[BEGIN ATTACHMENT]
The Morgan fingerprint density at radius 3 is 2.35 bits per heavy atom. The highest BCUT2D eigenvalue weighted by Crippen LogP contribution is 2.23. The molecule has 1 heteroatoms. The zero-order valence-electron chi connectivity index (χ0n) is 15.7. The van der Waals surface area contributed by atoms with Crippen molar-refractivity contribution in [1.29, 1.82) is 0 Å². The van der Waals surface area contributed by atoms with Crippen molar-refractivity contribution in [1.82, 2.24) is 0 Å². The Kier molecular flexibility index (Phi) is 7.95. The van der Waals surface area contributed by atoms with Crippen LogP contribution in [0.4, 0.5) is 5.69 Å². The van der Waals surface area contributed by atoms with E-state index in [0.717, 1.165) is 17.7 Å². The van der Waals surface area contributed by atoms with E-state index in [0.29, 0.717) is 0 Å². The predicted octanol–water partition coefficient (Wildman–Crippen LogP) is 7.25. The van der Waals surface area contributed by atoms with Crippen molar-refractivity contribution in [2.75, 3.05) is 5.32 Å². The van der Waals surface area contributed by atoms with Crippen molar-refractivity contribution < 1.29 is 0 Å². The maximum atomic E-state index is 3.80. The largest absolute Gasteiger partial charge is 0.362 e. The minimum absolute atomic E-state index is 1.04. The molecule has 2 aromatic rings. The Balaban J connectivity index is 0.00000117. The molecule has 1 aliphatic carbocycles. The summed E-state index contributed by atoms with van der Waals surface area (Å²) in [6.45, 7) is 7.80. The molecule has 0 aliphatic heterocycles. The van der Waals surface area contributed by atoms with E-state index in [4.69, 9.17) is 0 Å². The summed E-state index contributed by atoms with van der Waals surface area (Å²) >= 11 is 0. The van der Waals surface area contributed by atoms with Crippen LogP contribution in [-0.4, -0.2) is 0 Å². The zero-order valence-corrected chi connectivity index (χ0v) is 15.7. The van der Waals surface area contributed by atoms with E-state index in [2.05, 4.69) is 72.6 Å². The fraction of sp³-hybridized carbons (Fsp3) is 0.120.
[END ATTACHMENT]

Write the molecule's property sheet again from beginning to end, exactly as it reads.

The Morgan fingerprint density at radius 3 is 2.35 bits per heavy atom. The highest BCUT2D eigenvalue weighted by Crippen LogP contribution is 2.23. The molecule has 1 heteroatoms. The zero-order valence-electron chi connectivity index (χ0n) is 15.7. The van der Waals surface area contributed by atoms with Crippen molar-refractivity contribution in [1.29, 1.82) is 0 Å². The van der Waals surface area contributed by atoms with Crippen molar-refractivity contribution in [1.82, 2.24) is 0 Å². The Kier molecular flexibility index (Phi) is 7.95. The van der Waals surface area contributed by atoms with Crippen LogP contribution in [0.4, 0.5) is 5.69 Å². The van der Waals surface area contributed by atoms with E-state index in [0.717, 1.165) is 17.7 Å². The van der Waals surface area contributed by atoms with E-state index in [0.29, 0.717) is 0 Å². The predicted octanol–water partition coefficient (Wildman–Crippen LogP) is 7.25. The van der Waals surface area contributed by atoms with Crippen molar-refractivity contribution in [2.75, 3.05) is 5.32 Å². The van der Waals surface area contributed by atoms with Crippen molar-refractivity contribution < 1.29 is 0 Å². The maximum atomic E-state index is 3.80. The largest absolute Gasteiger partial charge is 0.362 e. The minimum absolute atomic E-state index is 1.04. The molecule has 2 aromatic rings. The Balaban J connectivity index is 0.00000117. The molecule has 1 aliphatic carbocycles. The summed E-state index contributed by atoms with van der Waals surface area (Å²) in [6.45, 7) is 7.80. The molecule has 0 aliphatic heterocycles. The van der Waals surface area contributed by atoms with E-state index in [4.69, 9.17) is 0 Å². The summed E-state index contributed by atoms with van der Waals surface area (Å²) >= 11 is 0. The van der Waals surface area contributed by atoms with Crippen LogP contribution in [-0.4, -0.2) is 0 Å². The zero-order valence-corrected chi connectivity index (χ0v) is 15.7. The van der Waals surface area contributed by atoms with E-state index in [2.05, 4.69) is 72.6 Å². The fraction of sp³-hybridized carbons (Fsp3) is 0.120.